While the process of storing electronics may seem straightforward, it can quickly turn into a complicated and costly mess without proper planning and attention beforehand, especially during the harsh winter months. Electronics are some of the most common fragile items stored by people using self-storage units but a broken or damaged item can ruin what was supposed to be a convenient experience. Check out some of the tips below to ensure your computers, printers, robots, etc. don’t receive or cause damage while in storage this winter.
Check Out Climate-Controlled Self-Storage Units
It may be cold outside but it can be a toasty 60 degrees inside your storage unit if you opt for one that’s indoors and climate-controlled. Most of these units use central heat and air throughout the entire building, which means an added bonus of not enduring freezing temperatures while retrieving anything from the storage unit during the winter. For electronics, this means a steady, consistent temperature which prevents freezing of the liquid in LCD screens or parts cracking due to extreme temperature fluctuations. To put a twist on an old motherly adage: temperature-controlled units may be a bit pricier but not as expensive as purchasing a brand new flat screen.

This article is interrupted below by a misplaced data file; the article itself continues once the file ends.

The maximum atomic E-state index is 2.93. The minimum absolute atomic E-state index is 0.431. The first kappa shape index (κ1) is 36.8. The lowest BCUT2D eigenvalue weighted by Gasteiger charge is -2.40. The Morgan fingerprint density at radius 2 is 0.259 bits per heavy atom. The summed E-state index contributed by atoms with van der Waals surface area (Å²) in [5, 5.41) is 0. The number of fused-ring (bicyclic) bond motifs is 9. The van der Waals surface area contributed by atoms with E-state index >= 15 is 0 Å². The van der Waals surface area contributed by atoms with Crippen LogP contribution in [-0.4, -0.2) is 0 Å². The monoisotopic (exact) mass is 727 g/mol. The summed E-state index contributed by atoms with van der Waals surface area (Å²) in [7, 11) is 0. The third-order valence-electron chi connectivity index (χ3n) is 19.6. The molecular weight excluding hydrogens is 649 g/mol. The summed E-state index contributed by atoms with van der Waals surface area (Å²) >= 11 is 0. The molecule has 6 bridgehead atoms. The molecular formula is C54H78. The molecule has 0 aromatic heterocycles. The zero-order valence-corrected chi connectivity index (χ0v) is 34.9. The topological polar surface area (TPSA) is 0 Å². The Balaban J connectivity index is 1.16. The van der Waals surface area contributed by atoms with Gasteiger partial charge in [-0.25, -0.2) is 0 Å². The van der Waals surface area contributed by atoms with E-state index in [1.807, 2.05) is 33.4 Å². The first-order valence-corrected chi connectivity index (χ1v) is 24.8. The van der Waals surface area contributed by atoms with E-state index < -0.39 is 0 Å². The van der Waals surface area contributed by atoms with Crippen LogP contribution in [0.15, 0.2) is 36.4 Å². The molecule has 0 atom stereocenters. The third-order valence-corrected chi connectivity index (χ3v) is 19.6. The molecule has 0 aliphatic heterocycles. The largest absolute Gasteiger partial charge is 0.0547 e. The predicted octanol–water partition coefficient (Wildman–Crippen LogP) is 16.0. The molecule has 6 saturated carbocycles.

Be Sure To Remove Important Components Before Storing
One of the biggest things people forget to do when storing electronics – from remote controls to electronic children’s cars – is taking out the batteries before storing the item. If left in, the batteries can corrode and ruin connection parts and severely damage the electronic. Likewise, forgotten CDs in stereos or SD cards in cameras are often the reason people end up digging through their storage months later. If valuable data is stored on a computer being stored, it is a good idea to create a backup of it on a jump drive or CDs.
Pack Electronics Securely and Safely
The smallest box possible is usually the best box for storing electronics. The less space, the less amount of room an item has to be knocked around and accumulate damage. If there is extra room left in a box, use cotton moving blankets or bubble wrap to secure the electronic. Cords should be wrapped up – not too tightly! – and secured with a zip-tie on top of the electronic, not pinched underneath or behind its weight. Finally, consider using wooden pallets or plastic milk crates to form a secure base a few inches off the floor for items to be set on. This will allow proper airflow and prevent any costly water damage from occurring.
The winter is harsh not only for us, but on our stored items as well. Electronics should also never be left outside in the cold, such as in a car or backyard. Keeping items secured indoors even during storage will help them last and perform damage-free for years.
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